Dan Mangan

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Dan Mangan


While many in Mangan’s boat suffer from a Canadian complex, in that they manage success and acclaim in their homeland but fail to break through elsewhere, the soft spoken and pensive Mangan has managed to make hopping across oceans look routine. But it didn’t come easy.

“Before Canada had taken off for me, I’d really laid a lot of groundwork overseas,” says the 28 year-old, reached on the phone from his Vancouver home. “I look back on those years, playing alone with a guitar and it’s absurd how optimistic and naïve I was. I’d get an email from somebody who might run a coffee shop in Cologne, Germany and they’d ask if I ever toured Europe and if I’d like to come play their coffee shop. I thought, “Yeah, OK, I’ll go over there, lose $6,000 and tour Germany.” I was so steadfast and dedicated to the idea that this was what I was doing that I would lose money hand over fist, over and over. I ran up a big, long credit line. It was pretty risky, but it meant that all my eggs weren’t in one basket.”

The release of Oh, Fortune, Mangan’s latest full-length, marked not only a stirring change of aesthetics, but also his outlook on his future. Nice, Nice, Very Nice, Mangan’s 2009 album, was an undeniably surprising record, garnering him a shortlist nod for Canada’s Polaris Prize. While many of his contemporaries might seem intent on milking the proverbial cow as much as possible, Mangan speaks with a sense of poise that distances himself from Nice, Nice, Very Nice. Oh, Fortune is a more complex listen, rich with thought-provoking turmoil. When Mangan offers insight on said turmoil, his songs end up stretching onto a canvas as grand as the country he calls home.

“When Nice, Nice, Very Nice was released, I never expected the reception it got. Those years, 2009 and 2010 were such life-changing years. I did a lot of growing up; I’m touring all the time, going around the world, playing all these festivals. And really, I’m not done. If I’m going to make a lifetime of music, that’s only the beginning. We kind of got a head start on the game; so what do I want to do from here?”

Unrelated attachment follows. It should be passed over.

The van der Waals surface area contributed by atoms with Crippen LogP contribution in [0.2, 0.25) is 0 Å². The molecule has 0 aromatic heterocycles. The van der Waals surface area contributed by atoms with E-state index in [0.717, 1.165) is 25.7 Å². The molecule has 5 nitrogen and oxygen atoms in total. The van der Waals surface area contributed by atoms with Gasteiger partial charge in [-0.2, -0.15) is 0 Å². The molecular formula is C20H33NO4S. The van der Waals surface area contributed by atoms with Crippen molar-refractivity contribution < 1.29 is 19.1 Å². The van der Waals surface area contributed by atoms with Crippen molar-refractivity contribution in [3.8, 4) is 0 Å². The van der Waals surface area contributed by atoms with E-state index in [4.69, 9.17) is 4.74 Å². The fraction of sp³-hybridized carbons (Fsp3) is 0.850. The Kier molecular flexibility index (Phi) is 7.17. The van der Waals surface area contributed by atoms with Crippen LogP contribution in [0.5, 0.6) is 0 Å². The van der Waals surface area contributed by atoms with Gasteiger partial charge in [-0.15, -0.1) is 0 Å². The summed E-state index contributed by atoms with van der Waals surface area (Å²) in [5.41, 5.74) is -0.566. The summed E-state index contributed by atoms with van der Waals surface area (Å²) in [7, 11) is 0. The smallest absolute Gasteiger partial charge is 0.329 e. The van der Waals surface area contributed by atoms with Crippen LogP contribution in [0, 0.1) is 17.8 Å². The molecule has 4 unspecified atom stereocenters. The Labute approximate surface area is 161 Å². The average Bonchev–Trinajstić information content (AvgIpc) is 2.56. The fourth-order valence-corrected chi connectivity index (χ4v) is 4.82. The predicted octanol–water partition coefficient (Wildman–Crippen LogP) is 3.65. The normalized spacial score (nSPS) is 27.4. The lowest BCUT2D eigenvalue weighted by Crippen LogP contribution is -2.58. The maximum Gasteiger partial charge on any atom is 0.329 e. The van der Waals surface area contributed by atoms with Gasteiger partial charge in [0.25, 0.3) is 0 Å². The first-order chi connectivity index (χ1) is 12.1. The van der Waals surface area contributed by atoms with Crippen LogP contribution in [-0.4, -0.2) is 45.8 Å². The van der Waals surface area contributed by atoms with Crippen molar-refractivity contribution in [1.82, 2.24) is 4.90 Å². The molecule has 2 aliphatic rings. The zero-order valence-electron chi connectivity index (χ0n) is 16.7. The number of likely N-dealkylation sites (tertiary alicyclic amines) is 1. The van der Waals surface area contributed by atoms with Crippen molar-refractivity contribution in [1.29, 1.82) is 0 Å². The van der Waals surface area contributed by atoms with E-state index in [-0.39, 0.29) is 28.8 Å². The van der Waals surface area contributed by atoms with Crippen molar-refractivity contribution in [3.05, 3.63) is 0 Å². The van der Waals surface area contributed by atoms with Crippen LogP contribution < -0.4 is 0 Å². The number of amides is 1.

It’s an overwhelming question. But for Mangan, the only option was to look at the big picture.

“I thought about what a body of work means and what kind of legacy I might leave behind. I began to think about Oh, Fortune as being very crucial. I got a little bit of attention because I made a silly song about robots. So what do I want to do with that attention? It’s a darker record, it’s a deeper record and it’s a sadder record. I don’t want all of my records to sound like that, but it’s the beginning of taking new directions and not wanting to be put into any sort of box. Not wanting to have any labels. I had a little bit more confidence on this record to tackle grand things. I had to show my chops or prove something to myself. I want to do something that has legs. I want to do something that lasts a long time.”

Early critical response to Oh, Fortune has been immensely positive. So much so that The Guardian, one of the world’s most respected newspapers, asked Mangan to pen a story on what makes for a successful gig. Still, Mangan stays guarded. He understands that while critical acclaim may have immediate benefits, it is the validation of his peers which could ultimately provide the staying power he desires.

“It’s been incredible to get such praise in the press. But still, as a general rule, I try not to believe anything that’s written in the press about me,” he says with a dry chuckle.

“If I believe the good stuff, then I’ll probably end up believing the bad stuff as well. Because the truth is, they’re both right and they’re both wrong. The real validation for comes from my peers and musicians that I respect. To hear them say what I do is worthwhile is what works. At the same time, as proud as I can be of anything, it’s hard for me to take credit. I’m not good at that. I’ve got some safety mechanisms that separate myself from positive feedback. But I’m just so glad to have the record out; I feel like it lived in my brain for a very long time. So now people can actually hear it and form opinions of it.”

It’s when Mangan brings Oh, Fortune to life onstage that he finally lets his guard down. He understands that vulnerability is an important quality in a performer, as is the ability to continue his quest.

“It’s a weird thing. Sometimes you can step onstage and from the first note, you know you’re just going to conquer. Then other times, you get towards the end of the set and you’re fighting to get people’s attention. And that’s what [The Guardian article] was getting at; the importance of just being able to allow whatever is going on to go on. And then get over it. And then use that energy to proceed and move forward in a positive way. You have to take whatever energy the crowd is giving to you and give it right back to them however possible. It’s an interesting world, getting up onstage every night. To use a colloquial term, it’s a bit of a headfuck.”

Still, Mangan seems entirely capable of keeping focus and admitting who he is: a man with room to learn, and a penchant for growth. “When I wrote that article, I was worried that I was going to come across as the all-knowing guy, because I play gigs, etc. And the truth is, I’m just learning as I go. It’s very freeing and exciting. I still feel very young and I know I’ve got a lot to learn.”